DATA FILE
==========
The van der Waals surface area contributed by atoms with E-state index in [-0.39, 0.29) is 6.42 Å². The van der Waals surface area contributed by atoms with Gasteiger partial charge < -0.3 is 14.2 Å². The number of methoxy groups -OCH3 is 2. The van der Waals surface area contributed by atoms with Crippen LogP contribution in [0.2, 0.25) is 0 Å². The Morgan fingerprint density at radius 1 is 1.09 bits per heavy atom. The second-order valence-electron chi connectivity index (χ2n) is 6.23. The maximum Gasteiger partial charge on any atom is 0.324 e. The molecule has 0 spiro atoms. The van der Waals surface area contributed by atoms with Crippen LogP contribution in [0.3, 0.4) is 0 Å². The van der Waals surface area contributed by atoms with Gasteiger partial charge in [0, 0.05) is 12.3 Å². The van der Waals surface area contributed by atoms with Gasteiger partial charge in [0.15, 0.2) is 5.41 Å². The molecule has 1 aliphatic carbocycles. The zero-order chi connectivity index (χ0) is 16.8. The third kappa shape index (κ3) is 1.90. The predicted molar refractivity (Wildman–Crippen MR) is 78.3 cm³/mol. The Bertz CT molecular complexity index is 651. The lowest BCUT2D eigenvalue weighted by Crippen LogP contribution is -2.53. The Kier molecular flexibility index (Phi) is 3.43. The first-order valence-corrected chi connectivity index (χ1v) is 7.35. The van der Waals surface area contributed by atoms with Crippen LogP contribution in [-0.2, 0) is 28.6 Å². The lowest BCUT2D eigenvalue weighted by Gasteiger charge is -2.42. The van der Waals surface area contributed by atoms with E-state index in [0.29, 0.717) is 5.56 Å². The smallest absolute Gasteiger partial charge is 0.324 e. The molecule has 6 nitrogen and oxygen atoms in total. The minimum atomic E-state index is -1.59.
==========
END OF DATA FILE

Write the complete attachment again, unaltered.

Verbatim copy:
The van der Waals surface area contributed by atoms with E-state index in [-0.39, 0.29) is 6.42 Å². The van der Waals surface area contributed by atoms with Gasteiger partial charge < -0.3 is 14.2 Å². The number of methoxy groups -OCH3 is 2. The van der Waals surface area contributed by atoms with Crippen LogP contribution in [0.2, 0.25) is 0 Å². The Morgan fingerprint density at radius 1 is 1.09 bits per heavy atom. The second-order valence-electron chi connectivity index (χ2n) is 6.23. The maximum Gasteiger partial charge on any atom is 0.324 e. The molecule has 0 spiro atoms. The van der Waals surface area contributed by atoms with Crippen LogP contribution in [0.3, 0.4) is 0 Å². The van der Waals surface area contributed by atoms with Gasteiger partial charge in [0, 0.05) is 12.3 Å². The van der Waals surface area contributed by atoms with Gasteiger partial charge in [0.15, 0.2) is 5.41 Å². The molecule has 1 aliphatic carbocycles. The zero-order chi connectivity index (χ0) is 16.8. The third kappa shape index (κ3) is 1.90. The predicted molar refractivity (Wildman–Crippen MR) is 78.3 cm³/mol. The Bertz CT molecular complexity index is 651. The lowest BCUT2D eigenvalue weighted by Crippen LogP contribution is -2.53. The Kier molecular flexibility index (Phi) is 3.43. The first-order valence-corrected chi connectivity index (χ1v) is 7.35. The van der Waals surface area contributed by atoms with Crippen LogP contribution in [-0.2, 0) is 28.6 Å². The lowest BCUT2D eigenvalue weighted by Gasteiger charge is -2.42. The van der Waals surface area contributed by atoms with E-state index in [0.29, 0.717) is 5.56 Å². The smallest absolute Gasteiger partial charge is 0.324 e. The molecule has 6 nitrogen and oxygen atoms in total. The minimum atomic E-state index is -1.59.